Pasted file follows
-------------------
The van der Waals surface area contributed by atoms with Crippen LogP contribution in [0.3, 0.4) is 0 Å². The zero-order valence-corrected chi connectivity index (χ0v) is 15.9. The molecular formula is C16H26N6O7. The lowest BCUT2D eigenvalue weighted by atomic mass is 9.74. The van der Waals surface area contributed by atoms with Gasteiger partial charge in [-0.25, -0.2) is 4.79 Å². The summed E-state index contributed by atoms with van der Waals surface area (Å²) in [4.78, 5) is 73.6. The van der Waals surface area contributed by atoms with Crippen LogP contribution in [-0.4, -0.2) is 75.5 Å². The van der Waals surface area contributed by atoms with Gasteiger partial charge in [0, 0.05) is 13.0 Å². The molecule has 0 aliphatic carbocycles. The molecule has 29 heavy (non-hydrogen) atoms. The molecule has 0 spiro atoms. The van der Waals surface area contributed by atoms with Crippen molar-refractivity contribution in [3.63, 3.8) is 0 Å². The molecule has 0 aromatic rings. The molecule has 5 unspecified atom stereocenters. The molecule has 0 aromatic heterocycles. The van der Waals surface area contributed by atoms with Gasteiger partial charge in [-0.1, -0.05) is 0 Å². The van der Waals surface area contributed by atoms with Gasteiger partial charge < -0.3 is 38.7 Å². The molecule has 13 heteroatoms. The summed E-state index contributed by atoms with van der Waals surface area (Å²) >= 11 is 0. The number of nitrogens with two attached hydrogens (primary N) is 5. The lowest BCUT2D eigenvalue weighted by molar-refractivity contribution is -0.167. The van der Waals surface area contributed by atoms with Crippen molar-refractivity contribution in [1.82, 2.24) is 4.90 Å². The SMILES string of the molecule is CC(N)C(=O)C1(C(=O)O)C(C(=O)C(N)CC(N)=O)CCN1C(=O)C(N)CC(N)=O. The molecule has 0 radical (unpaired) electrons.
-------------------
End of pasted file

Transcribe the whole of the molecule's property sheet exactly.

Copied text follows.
The van der Waals surface area contributed by atoms with Crippen LogP contribution in [0.3, 0.4) is 0 Å². The zero-order valence-corrected chi connectivity index (χ0v) is 15.9. The molecular formula is C16H26N6O7. The lowest BCUT2D eigenvalue weighted by atomic mass is 9.74. The van der Waals surface area contributed by atoms with Gasteiger partial charge in [-0.25, -0.2) is 4.79 Å². The summed E-state index contributed by atoms with van der Waals surface area (Å²) in [4.78, 5) is 73.6. The van der Waals surface area contributed by atoms with Crippen LogP contribution in [-0.4, -0.2) is 75.5 Å². The van der Waals surface area contributed by atoms with Gasteiger partial charge in [0, 0.05) is 13.0 Å². The molecule has 0 aliphatic carbocycles. The molecule has 29 heavy (non-hydrogen) atoms. The molecule has 0 spiro atoms. The van der Waals surface area contributed by atoms with Crippen molar-refractivity contribution in [3.63, 3.8) is 0 Å². The molecule has 0 aromatic rings. The molecule has 5 unspecified atom stereocenters. The molecule has 0 aromatic heterocycles. The van der Waals surface area contributed by atoms with Gasteiger partial charge in [-0.1, -0.05) is 0 Å². The van der Waals surface area contributed by atoms with Gasteiger partial charge < -0.3 is 38.7 Å². The molecule has 13 heteroatoms. The summed E-state index contributed by atoms with van der Waals surface area (Å²) >= 11 is 0. The number of nitrogens with two attached hydrogens (primary N) is 5. The lowest BCUT2D eigenvalue weighted by molar-refractivity contribution is -0.167. The van der Waals surface area contributed by atoms with Crippen molar-refractivity contribution in [1.82, 2.24) is 4.90 Å². The SMILES string of the molecule is CC(N)C(=O)C1(C(=O)O)C(C(=O)C(N)CC(N)=O)CCN1C(=O)C(N)CC(N)=O. The molecule has 0 radical (unpaired) electrons.